Nature’s Fury, Man’s Worry: Time to Reflect and Reconnect


The past few days have been the most devastating and the most dreadful days for the state of Uttarakhand. The state which is otherwise popular for its scenic beauty and pilgrimage, has been washed away with Nature’s fury. What is left behind is completely shattered. Recent flash floods in Kedarnath and in rest of the Gadhwal region of Uttarakhand have not only created havoc but have also resulted in a disaster of an intensity which one cannot think of. Torrential downpour accompanied with landslide has transformed a usually serene area into a powerful river of death within minutes. All those who were are caught unprepared amidst the power and velocity of the flash floods could not survive the catastrophe. The magnitude of the disaster is told to such that villages, people, animals were all washed away in seconds. Those who were lucky enough to survive remained stranded. The largely man made disaster claimed lives of thousands of people, many local villagers and washed away communities of people and livestock.

Uttarakhand is often referred to as the “Land of the Gods” and  most of the northern part of the state is covered with high Himalayan peaks and glaciers. The state is well known for the four dhams which are  Hindu pilgrimage centers. The Sikh shrine of Hemkunt Sahib is also located in the state. In the name of ‘development’, the obnoxious and absurd steps and activities which have been taking place, without considering environment, are the major reasons for high magnitude of this disaster. The major hydro-projects on River Ganga and prevalence of illegal sand mafia has resulted into deforestation of the mountains making them prone to landslides.  To add to the problem, the tourism industry is blooming in the state in a completely unsustainable manner, involving constructions of hotels along the river beds in the floodplain area.The concept of ecotourism has not been given any emphasis while developing the tourism potential of Uttarakhand.

The lack of any proper disaster management authority or plans has been proven without doubt during the last few days in the state.  The rescue of stranded people is not being done in an efficient manner. Without the defense service personnel, it would not have neither been possible. However, it is not the job of these personnel to engage in disaster management, at least definitely not without having a functional disaster management authority in place. Consequently,  basic amenities are not being provided to the stranded people who are facing hunger and thirst crisis state which is even claiming their lives.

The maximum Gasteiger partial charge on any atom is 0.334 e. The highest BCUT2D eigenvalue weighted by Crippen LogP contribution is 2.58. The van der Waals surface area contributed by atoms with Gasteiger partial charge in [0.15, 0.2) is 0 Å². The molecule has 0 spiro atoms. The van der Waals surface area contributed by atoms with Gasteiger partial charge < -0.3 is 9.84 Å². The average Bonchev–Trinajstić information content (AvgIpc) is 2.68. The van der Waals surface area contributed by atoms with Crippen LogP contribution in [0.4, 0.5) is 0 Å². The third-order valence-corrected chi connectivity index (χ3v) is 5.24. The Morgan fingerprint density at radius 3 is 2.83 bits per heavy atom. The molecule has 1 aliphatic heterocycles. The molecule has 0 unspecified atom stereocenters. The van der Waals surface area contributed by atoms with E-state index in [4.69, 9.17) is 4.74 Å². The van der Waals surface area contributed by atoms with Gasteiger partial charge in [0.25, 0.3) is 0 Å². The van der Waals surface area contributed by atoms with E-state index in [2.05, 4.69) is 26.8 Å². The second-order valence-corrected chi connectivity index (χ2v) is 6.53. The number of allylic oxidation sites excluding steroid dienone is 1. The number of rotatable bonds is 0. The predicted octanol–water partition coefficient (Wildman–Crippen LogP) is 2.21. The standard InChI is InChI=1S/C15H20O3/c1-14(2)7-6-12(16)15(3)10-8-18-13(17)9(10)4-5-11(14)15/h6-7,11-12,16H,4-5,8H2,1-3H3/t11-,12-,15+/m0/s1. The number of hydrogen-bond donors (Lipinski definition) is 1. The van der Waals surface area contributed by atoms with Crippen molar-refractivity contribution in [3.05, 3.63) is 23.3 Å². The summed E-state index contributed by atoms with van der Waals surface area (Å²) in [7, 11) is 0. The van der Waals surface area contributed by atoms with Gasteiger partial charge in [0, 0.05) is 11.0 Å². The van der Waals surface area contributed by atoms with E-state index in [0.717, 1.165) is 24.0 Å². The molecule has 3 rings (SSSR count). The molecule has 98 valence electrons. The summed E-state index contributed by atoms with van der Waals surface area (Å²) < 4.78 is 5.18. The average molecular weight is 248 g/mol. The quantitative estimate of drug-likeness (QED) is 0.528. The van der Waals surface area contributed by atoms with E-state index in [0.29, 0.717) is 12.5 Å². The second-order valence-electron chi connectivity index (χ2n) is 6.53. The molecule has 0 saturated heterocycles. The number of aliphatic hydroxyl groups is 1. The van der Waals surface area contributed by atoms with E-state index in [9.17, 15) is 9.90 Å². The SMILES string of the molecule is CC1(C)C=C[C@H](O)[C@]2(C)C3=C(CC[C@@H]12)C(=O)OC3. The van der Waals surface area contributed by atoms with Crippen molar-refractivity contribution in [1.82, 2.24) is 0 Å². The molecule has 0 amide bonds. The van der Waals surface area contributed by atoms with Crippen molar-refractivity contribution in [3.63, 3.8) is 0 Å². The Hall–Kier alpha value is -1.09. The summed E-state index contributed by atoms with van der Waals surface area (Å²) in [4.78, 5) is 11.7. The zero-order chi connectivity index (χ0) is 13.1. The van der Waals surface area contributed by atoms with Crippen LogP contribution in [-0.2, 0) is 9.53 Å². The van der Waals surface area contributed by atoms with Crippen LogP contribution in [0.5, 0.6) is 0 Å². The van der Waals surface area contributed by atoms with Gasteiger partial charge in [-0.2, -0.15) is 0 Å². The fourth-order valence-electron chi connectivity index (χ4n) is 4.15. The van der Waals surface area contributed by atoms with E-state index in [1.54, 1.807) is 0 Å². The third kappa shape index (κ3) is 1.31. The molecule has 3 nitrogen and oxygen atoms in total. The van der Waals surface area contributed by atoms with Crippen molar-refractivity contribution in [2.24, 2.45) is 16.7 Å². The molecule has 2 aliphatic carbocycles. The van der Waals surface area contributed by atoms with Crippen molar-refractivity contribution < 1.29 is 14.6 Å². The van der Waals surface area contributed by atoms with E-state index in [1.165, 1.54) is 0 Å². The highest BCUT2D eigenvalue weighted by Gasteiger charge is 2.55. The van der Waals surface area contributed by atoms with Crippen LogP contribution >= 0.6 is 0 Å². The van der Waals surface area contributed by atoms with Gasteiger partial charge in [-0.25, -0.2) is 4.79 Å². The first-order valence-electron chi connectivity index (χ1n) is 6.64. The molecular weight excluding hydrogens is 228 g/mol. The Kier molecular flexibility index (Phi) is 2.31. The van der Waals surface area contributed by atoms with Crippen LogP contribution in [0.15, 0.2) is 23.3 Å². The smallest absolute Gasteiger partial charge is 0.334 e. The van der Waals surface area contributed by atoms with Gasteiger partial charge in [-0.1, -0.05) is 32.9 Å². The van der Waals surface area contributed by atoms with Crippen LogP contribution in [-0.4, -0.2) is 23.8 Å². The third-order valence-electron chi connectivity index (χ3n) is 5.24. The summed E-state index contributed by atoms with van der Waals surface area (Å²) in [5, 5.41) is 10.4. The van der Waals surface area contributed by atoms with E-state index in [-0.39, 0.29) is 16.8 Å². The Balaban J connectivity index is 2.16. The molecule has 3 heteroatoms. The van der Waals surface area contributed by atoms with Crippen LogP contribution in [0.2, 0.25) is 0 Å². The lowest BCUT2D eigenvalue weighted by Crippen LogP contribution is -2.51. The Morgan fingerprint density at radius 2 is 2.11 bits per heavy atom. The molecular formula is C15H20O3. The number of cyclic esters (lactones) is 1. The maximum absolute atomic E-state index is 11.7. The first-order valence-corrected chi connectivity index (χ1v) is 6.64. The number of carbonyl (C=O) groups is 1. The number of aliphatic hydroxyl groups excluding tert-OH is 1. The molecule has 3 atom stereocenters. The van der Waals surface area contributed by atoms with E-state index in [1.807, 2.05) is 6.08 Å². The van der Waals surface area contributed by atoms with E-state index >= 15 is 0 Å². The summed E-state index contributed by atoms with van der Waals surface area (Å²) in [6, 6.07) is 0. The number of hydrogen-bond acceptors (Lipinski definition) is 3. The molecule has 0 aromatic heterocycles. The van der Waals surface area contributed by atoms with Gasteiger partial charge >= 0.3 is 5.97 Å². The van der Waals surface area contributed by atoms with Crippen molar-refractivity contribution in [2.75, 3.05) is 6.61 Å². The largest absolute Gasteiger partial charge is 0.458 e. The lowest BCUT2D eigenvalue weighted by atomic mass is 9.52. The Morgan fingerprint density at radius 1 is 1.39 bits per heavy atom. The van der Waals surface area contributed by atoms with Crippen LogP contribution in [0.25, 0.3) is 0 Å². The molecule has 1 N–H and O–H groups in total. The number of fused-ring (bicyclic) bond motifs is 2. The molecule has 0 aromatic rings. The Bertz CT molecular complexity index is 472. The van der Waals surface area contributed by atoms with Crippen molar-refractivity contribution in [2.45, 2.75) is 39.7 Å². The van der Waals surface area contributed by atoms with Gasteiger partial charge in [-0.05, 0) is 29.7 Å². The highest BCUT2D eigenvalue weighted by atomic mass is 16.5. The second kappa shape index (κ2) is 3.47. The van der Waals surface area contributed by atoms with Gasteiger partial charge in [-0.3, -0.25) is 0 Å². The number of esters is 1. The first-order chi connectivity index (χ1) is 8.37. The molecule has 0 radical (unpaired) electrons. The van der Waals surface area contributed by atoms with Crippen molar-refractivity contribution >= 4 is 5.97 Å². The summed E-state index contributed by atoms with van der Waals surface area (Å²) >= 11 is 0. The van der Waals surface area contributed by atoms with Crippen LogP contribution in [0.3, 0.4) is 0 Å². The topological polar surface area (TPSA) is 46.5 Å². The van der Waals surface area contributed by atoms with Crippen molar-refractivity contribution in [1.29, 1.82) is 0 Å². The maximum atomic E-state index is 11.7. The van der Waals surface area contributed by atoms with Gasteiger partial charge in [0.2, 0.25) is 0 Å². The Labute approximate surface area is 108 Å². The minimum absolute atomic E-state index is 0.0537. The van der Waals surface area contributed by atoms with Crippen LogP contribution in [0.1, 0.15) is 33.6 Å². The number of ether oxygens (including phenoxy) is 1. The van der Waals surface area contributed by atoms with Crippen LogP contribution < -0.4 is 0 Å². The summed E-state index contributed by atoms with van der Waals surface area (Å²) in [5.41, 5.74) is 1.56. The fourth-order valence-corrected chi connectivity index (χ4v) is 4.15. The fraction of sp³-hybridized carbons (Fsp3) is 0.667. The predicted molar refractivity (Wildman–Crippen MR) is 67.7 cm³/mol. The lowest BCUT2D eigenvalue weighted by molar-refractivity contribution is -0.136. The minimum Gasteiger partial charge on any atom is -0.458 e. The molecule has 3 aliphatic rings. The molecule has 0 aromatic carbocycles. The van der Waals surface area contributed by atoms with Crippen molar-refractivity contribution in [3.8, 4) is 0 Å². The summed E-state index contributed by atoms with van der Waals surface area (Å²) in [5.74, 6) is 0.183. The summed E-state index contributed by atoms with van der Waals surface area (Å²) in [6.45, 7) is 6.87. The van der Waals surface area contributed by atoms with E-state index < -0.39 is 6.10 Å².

It is a well known fact that Nature knows how to maintain its balance even though the human race continues to believe it can overpower and destroy it. Sadhus like Nigmanandji have given up their life protesting against sand mafia, but no one cared about them or the issues plaguing River Ganga. Nigmanandji died after fasting for 115 days urging the authorities to stop sand mining mafia from destroying the river floodplain. Now, the river has made its own way. It is a wake up call for all of us to understand the ecological significance of rivers, floodplains and the Himalayas and try to develop in harmony with this dynamic interaction. Otherwise, Nature will constantly strive to maintain its balance and human societies will have to bear and accept the consequences.

It is said about history that it repeats itself. The Kedarnath shrine is believed to have been as lonely and quiet 50 years ago as it is today. Today, it has regained its position. Corruption, deforestation, unsustainable development, illegal encroachment and the way rampant commercialisation of mountain and hilly area is taking place was always a recipe of a man-made horrific disaster of such a magnitude. The destruction of Eco-sensitive zones in the Himalayas will only result in further intensification of such disasters. The consequence of disturbing and polluting the Himalayan environment would always result in such a catastrophe. This is a very sad fact but one that is nearest to the truth!


Aastha Kukreti

Aastha Kukreti holds a Master’s degree in Environment Management and her areas of expertise range from waste management, pollution ecology, green audits, ecofeminism, environmental equity and social justice.

Leave a Reply

Your email address will not be published. Required fields are marked *

Views: 29,983